Does anyone remember the days, a decade or two ago, when the official boogeyman of religious conservatism was a cultural tsunami called "secular humanism"?
I sure do. That nasty label was being pinned on people all over the place.
The only problem was, when I went out to do my religion-beat reporting work, I never seemed to run into many people whose personal beliefs actually fit under the dictionary definition of "secular," which looks something like this:
1. of or relating to worldly things or to things that are not regarded as religious, spiritual, or sacred; temporal: secular interests.
2. not pertaining to or connected with religion (opposed to sacred ): secular music.
I hardly ever met culture warriors who didn't have religious beliefs of some kind. Oh, there were some atheists and agnostics in these dramas. But what what I kept running into were packs of evolving, progressive, liberal religious believers who rejected the beliefs of traditional religious believers, almost always on issues linked to sexuality and salvation.
Yes, there were also some "spiritual but not religious" folks, but when you talked to them you discovered that they would be perfectly happy in a Unitarian folding chair or an Episcopal pew -- if they wanted to get out of bed on Sunday mornings. And if you probe those Pew Research Center "Nones" numbers, you'll discover that most religiously unaffiliated people are rather spiritual, on their own "Sheilaism" terms. You can toss the Moralistic Therapeutic Deism trend in there, too.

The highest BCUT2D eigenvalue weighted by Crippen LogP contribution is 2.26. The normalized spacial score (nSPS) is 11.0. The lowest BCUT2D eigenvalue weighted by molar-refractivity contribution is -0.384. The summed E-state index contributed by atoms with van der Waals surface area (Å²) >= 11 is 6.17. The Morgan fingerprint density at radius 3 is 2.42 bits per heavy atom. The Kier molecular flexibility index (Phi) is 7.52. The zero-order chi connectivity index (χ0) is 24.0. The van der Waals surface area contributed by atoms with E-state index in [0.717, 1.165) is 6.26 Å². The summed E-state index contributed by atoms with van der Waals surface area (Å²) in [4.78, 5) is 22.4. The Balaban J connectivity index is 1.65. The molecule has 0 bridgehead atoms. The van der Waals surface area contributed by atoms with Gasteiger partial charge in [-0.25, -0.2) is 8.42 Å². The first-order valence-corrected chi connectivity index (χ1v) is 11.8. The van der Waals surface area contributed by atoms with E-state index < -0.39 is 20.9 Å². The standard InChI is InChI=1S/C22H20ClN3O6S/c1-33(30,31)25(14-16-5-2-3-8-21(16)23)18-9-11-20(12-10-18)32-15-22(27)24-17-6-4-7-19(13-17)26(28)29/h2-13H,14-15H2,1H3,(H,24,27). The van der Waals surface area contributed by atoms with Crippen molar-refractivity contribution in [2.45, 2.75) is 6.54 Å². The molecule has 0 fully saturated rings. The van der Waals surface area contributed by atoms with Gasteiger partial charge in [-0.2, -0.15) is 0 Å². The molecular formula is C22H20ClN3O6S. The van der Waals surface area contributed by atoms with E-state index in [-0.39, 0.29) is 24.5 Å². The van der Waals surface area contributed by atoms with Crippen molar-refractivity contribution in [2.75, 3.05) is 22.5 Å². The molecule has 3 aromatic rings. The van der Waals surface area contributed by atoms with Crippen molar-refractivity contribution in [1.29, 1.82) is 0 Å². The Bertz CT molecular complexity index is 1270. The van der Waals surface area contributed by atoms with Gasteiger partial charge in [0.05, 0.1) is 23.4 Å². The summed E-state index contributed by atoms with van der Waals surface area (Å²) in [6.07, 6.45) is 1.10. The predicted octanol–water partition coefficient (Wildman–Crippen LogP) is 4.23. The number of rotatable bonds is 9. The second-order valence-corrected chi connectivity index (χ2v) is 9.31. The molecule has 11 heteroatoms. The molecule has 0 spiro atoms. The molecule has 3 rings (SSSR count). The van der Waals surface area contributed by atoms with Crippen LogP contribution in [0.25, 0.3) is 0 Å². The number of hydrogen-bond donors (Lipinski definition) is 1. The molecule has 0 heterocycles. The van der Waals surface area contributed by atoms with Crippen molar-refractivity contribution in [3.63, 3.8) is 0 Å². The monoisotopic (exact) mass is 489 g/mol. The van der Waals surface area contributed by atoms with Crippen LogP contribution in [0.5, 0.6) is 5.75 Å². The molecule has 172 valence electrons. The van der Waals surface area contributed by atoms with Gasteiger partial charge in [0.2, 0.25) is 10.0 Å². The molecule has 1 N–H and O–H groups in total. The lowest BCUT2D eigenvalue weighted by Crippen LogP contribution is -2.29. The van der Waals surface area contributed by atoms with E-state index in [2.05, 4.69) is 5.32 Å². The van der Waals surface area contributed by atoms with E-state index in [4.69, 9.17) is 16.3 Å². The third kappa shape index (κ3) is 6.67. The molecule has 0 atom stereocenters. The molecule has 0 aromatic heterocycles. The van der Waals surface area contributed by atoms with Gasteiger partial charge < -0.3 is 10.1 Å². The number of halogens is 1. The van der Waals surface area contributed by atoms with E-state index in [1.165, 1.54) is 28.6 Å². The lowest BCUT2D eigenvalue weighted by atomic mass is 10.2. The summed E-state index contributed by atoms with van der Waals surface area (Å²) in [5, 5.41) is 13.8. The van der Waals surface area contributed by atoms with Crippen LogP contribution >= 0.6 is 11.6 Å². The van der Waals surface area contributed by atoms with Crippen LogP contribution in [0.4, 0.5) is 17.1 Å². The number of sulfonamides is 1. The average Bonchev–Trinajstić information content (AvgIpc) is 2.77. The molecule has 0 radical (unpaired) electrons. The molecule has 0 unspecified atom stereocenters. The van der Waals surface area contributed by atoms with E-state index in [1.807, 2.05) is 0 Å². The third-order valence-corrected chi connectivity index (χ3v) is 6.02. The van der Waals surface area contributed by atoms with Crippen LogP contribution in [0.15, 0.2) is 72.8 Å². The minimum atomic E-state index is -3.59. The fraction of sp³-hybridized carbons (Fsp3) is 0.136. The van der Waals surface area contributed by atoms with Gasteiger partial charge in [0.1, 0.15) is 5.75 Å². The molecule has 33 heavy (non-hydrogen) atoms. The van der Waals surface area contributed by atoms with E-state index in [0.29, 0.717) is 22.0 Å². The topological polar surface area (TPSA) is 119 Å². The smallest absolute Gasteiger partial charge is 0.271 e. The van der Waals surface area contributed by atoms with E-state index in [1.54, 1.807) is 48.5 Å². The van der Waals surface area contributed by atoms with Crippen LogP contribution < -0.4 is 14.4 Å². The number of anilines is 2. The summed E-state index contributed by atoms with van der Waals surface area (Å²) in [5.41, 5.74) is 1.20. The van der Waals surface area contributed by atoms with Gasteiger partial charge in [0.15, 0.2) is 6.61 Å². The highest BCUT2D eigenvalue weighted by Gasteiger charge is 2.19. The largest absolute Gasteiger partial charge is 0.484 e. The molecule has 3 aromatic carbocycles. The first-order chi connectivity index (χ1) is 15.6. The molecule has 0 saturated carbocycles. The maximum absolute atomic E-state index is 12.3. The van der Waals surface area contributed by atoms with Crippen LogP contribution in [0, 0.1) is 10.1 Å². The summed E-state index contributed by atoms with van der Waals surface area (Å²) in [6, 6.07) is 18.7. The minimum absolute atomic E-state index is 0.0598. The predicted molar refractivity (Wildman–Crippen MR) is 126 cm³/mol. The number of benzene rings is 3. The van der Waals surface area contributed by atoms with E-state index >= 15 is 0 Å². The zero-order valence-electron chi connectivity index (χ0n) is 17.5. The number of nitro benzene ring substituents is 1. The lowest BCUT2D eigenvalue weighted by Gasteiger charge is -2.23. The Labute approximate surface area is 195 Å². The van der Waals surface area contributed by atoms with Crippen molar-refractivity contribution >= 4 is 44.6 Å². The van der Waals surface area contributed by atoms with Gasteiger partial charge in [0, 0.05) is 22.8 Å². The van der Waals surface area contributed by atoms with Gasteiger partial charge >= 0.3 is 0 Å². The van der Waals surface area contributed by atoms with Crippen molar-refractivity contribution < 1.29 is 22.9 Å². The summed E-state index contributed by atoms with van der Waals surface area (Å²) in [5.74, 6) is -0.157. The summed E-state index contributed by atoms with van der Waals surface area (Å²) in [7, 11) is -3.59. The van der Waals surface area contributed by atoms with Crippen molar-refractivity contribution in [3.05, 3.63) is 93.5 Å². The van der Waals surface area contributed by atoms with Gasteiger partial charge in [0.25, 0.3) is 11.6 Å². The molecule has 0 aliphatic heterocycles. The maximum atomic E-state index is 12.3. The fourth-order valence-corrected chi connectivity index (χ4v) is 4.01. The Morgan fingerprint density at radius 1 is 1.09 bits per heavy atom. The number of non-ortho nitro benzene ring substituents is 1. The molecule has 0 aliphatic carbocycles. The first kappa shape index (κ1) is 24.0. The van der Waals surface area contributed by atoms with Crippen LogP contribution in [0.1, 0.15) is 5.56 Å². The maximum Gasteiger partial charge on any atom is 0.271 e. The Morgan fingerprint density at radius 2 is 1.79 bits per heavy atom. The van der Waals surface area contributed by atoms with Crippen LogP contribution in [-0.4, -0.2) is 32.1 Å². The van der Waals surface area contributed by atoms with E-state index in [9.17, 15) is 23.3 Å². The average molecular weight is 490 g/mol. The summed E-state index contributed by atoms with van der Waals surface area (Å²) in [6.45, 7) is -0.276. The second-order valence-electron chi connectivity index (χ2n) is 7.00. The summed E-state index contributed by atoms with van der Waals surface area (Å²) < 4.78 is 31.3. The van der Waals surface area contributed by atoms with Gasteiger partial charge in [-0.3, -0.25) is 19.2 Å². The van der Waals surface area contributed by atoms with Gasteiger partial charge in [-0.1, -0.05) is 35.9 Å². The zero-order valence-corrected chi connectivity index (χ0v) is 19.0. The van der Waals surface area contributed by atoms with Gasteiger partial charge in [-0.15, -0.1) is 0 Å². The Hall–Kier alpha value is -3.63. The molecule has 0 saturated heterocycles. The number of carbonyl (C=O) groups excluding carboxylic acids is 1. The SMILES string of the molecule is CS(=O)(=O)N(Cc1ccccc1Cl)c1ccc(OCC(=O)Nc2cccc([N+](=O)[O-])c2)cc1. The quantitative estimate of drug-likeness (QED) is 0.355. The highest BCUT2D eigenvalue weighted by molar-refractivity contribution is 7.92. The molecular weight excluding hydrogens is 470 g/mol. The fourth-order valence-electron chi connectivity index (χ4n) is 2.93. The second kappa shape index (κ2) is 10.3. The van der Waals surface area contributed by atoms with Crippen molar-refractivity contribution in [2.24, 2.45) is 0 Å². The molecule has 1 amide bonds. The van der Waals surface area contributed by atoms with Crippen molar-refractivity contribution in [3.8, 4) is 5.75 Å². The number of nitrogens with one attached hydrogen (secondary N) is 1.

Variations on all of these themes popped up this week when Todd Wilken and recorded the new "Crossroads"podcast (click here to tune that in). We discussed my new "On Religion" column about the recent U.S. Senate hearing showdown between Sen. Bernie Sanders and Russell Vought, the White House nominee to serve as deputy director of the Office of Management and Budget.
Sanders, for those who have been visiting another planet, shouted down Vought when he refused to stop defending the traditional Christian belief that salvation is found through Jesus, alone. This has obvious implications for discussions of heaven and hell. Here's the hot soundbite:
Vought said: "Senator, I'm a Christian …"
Sanders interrupted: "I understand you are a Christian! But this country is made of people who are not. … Do you think that people who are not Christians are going to be condemned?"
In the end, Sanders said he would have to reject Vought because, "this nominee is really not someone who this country is supposed to be about."
The key question in my column: Would Sanders have rejected a Muslim nominee who was willing to defend his own faith's claims to absolute truth on issues of salvation and eternal life? Traditional Muslims also reject "universalism," the belief that all believers are "saved," no matter what they believe.
Online, many conservative commentators pounced -- noting that Sanders appeared to be attacking Article VI of the U.S. Constitution, which says "no religious Test shall ever be required as a Qualification to any Office or public Trust under the United States."
For me, however, the most interesting part of this story was that Sanders was debating a point of doctrine that wasn't linked to Vought's public work. No one was claiming that he was guilty of acts of discrimination against Muslims, Jews or anyone else. Rather, Vought was being found guilty of a doctrinal sin against -- what?